35. 35.
    Wakabayashi C, Hasegawa H, Murata J, Saiki I (1997) In vivo antimetastatic action of ginseng protopanaxadiol saponins is based on their intestinal bacterial metabolites after oral administration. Oncol Res 9:411–417PubMedGoogle Scholar
  36. 36.
    Wang H, Cai Q, Zeng X, Yu D, Agrawal S, Zhang R (1999) Anti-tumor activity and pharmacokinetics of a mixed-backbone antisense oligonucleotide targeted to RIα subunit of protein kinase A after oral administration. Proc Natl Acad Sci USA 96:13989–13994PubMedCrossRefGoogle Scholar
  37. 37.
    Wang H, Yu D, Agrawal S, Zhang R (2003) Experimental therapy of human prostate cancer by inhibiting MDM2 expression with novel mixed-backbone antisense oligonucleotides: In vitro and in vivo activities and mechanisms. Prostate 54:194–205PubMedCrossRefGoogle Scholar
  38. 38.
    Wei TX, Chang LY, Wang JF, Edmund F, Morika J, Heinrich P, Chen WS, Eberhard B (1982) Zwei neue Dammarane-sapogenine aus den Blättern von Panax notoginseng. Plant Med 1982 45:167–171Google Scholar
  39. 39.
    Wu XG, Zhu DH, Li X (2001) Anticarcinogenic effect of red ginseng on the development of liver cancer induced by diethylnitrosamine in rats. J Korean Med Sci 16:S61–S65PubMedGoogle Scholar
  40. 40.
    Xie JT, Wang CZ, Wang AB, Wu J, Basila D, Yuan CS (2005) Antihyperglycemic effects of total ginsenosides from leaves and stem of Panax ginseng. Acta Pharmacol Sin 26:1104–1110PubMedCrossRefGoogle Scholar
  41. 41.
    Yun TK, Choi SY (1995) Preventive effect of ginseng intake against various human cancers: a case-control study on 1987 pairs. Cancer Epidemiol Biomarkers Prev 4:401–408PubMedGoogle Scholar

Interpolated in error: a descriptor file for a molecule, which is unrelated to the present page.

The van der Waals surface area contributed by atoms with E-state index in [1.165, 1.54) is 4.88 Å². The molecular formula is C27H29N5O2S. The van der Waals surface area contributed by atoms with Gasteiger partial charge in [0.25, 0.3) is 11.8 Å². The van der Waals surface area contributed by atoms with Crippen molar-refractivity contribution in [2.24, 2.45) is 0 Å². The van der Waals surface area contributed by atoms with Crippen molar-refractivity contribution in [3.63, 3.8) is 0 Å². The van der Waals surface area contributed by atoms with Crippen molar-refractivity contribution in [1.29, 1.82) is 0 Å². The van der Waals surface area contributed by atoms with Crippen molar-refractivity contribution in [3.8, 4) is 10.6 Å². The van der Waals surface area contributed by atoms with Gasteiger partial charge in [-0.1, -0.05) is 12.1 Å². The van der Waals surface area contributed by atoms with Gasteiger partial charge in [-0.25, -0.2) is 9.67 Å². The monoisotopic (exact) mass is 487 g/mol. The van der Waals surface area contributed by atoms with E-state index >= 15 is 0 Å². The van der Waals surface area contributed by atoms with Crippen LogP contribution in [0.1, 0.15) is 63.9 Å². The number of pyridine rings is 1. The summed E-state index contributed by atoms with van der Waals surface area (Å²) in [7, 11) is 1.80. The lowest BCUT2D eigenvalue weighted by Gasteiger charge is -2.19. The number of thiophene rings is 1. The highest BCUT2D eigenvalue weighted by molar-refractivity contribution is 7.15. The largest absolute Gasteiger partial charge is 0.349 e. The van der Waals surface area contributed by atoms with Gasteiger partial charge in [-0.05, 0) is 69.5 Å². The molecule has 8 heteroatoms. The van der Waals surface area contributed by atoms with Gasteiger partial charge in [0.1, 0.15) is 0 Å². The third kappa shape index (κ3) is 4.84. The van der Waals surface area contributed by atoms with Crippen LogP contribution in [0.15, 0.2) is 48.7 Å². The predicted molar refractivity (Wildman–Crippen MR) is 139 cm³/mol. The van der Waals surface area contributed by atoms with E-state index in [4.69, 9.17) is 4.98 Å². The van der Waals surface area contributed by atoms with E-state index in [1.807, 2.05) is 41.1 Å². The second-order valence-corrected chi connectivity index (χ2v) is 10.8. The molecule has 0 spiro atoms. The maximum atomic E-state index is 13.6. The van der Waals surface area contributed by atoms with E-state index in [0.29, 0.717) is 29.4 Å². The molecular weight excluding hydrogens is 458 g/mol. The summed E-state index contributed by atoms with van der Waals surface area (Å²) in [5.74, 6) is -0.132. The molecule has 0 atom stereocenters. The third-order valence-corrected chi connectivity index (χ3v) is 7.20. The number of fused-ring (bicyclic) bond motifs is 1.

42. 42.
    Yun TK, Yun YS, Han IW (1983) Anticarcinogenic effect of long-term oral administration of red ginseng on newborn mice exposed to various chemical carcinogens. Cancer Detection Prev 6:515–525Google Scholar
  43. 43.
    Zhang Z, Li M, Wang H, Agrawal S, Zhang R (2003) Antisense therapy targeting MDM2 oncogene in prostate cancer: Effects on proliferation, apoptosis, multiple gene expression, and chemotherapy. Proc Natl Acad Sci USA 100:11636–11641PubMedCrossRefGoogle Scholar
  44. 44.
    Zhao YQ, Yuan CL, Fu YQ, Wei XJ, Zhu HJ, Chen YJ, Wu LJ, Li X (1990) Chemical studies of minor triterpene compounds isolated from the stems and leaves of Panax ginseng CA Meyer. Yao Xue Xue Bao 25:297–301PubMedGoogle Scholar

Copyright information

© Springer-Verlag 2006

Authors and Affiliations

  • Wei Wang
    • 1
  • Yuqing Zhao
    • 1
    • 3
  • Elizabeth R. Rayburn
    • 1
  • Donald L. Hill
    • 1
    • 2
  • Hui Wang
    • 1
    • 2
    • 4
  • Ruiwen Zhang
    • 1
    • 2
    • 4
    Email author
  1. 1.Department of Pharmacology and Toxicology, Division of Clinical Pharmacology, Cancer Pharmacology LaboratoryUniversity of Alabama at BirminghamBirminghamUSA
  2. 2.Comprehensive Cancer CenterUniversity of Alabama at BirminghamBirminghamUSA
  3. 3.Shenyang Pharmaceutical UniversityShenyangPeople’s Republic of China
  4. 4.Institute for Nutritional Sciences, Shanghai Institutes for Biological SciencesChinese Academy of SciencesShanghaiPeople’s Republic of China

Personalised recommendations